By Robert Poczik
We are a Pacific nation. That may sound strange coming from a Western New Yorker who lives on the East Coast where we have so many ties to Europe. But we need to remember that we have a vibrant West Coast, which is a natural portal to Asia.
I say this as someone who has lived in India and who has traveled extensively in China, Japan and India over the past 20 years, and who has tried hard to educate himself on recent developments in Asia.
Asia can be very broadly defined; we can focus on China, India and Japan, which are home to 40 percent of the world’s population and generate about a quarter of the world’s gross domestic product (GDP).
It is projected that by 2030, the four largest economies in the world in terms of GDP will be the United States, China, India and Japan – three out of four in Asia, where we need to have a large presence.
Much of the growth of the world’s economy can be attributed to the phenomenal growth of the economies of China and India. Over the past 20 years, they have lifted more than half a billion of their citizens from poverty to middle-class status – more than the entire U.S. population. Those new Asian middle classes have emerged as major consumers in the global economy. They now have access to products – cars, air conditioners, cellphones and computers – that were previously out of reach.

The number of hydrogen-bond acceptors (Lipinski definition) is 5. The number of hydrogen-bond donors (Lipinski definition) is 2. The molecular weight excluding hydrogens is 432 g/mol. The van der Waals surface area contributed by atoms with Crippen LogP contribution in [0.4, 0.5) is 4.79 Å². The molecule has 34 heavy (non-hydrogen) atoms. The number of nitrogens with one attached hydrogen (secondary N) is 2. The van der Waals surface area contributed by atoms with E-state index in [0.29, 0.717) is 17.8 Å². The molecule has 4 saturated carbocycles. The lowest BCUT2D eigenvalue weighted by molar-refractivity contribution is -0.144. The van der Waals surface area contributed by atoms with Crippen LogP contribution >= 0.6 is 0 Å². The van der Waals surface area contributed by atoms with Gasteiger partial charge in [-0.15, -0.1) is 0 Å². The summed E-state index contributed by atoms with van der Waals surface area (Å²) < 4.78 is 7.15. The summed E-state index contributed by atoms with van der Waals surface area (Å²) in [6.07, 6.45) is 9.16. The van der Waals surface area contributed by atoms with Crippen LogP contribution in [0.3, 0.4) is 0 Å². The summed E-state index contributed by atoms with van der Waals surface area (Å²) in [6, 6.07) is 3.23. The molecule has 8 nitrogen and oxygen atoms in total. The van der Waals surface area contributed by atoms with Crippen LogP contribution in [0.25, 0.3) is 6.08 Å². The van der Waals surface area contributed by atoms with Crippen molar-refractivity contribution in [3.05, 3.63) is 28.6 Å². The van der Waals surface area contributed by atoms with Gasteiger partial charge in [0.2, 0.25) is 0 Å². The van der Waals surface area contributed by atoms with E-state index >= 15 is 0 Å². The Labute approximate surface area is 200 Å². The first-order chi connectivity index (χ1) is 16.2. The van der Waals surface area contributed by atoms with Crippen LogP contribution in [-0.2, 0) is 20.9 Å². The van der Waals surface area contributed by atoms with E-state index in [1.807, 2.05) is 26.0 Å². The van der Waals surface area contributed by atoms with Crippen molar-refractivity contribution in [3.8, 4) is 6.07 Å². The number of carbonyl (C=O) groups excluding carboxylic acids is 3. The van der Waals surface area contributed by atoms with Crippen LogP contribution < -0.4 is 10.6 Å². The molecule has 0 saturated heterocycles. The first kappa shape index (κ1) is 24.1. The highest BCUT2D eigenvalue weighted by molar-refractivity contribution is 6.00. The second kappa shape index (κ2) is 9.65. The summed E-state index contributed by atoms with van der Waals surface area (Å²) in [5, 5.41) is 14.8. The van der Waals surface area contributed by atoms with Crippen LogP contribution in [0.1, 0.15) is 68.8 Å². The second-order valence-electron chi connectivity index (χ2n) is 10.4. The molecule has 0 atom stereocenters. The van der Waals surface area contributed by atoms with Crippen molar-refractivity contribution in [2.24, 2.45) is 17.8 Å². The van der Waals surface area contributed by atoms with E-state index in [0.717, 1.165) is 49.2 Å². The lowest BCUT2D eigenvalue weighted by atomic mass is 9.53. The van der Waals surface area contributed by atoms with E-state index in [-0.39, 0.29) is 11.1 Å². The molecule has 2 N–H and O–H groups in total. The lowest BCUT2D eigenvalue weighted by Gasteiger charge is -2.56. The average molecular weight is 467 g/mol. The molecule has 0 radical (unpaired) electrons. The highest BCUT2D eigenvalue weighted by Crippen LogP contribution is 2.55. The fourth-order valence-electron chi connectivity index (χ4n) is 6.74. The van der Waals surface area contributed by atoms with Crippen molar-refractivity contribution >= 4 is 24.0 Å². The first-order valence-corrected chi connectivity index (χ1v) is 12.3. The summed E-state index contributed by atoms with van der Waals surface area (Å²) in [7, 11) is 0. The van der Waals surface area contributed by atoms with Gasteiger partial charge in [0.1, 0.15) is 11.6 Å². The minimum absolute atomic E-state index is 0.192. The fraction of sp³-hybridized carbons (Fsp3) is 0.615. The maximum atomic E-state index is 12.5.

That is why General Motors sold more vehicles in 2016 in China (3.6 million) than in the United States (3 million). It is why Apple sells more iPhones in China than in the United States, and why Boeing views Asia as the largest future market for its commercial airplanes. If we view nations in Asia only as threats because of cheap labor, we may forget that they are also vital trading partners and constitute markets eager for American goods.
We have five states with ready access to the Pacific Ocean – California, Oregon, Washington, Hawaii and Alaska.
Those five states have a combined GDP of $3 billion, and California alone has the seventh-largest economy in the world, roughly comparable to France. Our two largest ports are both in California.
If we become too insular and America-centric in our view of the world, we may forfeit our role and influence in Asia, and we do that at our own peril. President Barack Obama was absolutely correct regarding the need for America to “pivot” to Asia economically, diplomatically and militarily. If not, China will gladly fill any vacuum created by America there and in any other region of the world. That’s why I say we are a Pacific nation and need to begin to think and act like a Pacific nation.
Robert Poczik, now retired, worked for 26 years as an administrator in the State Education Department and for 10 years for a research and evaluation firm in New York City.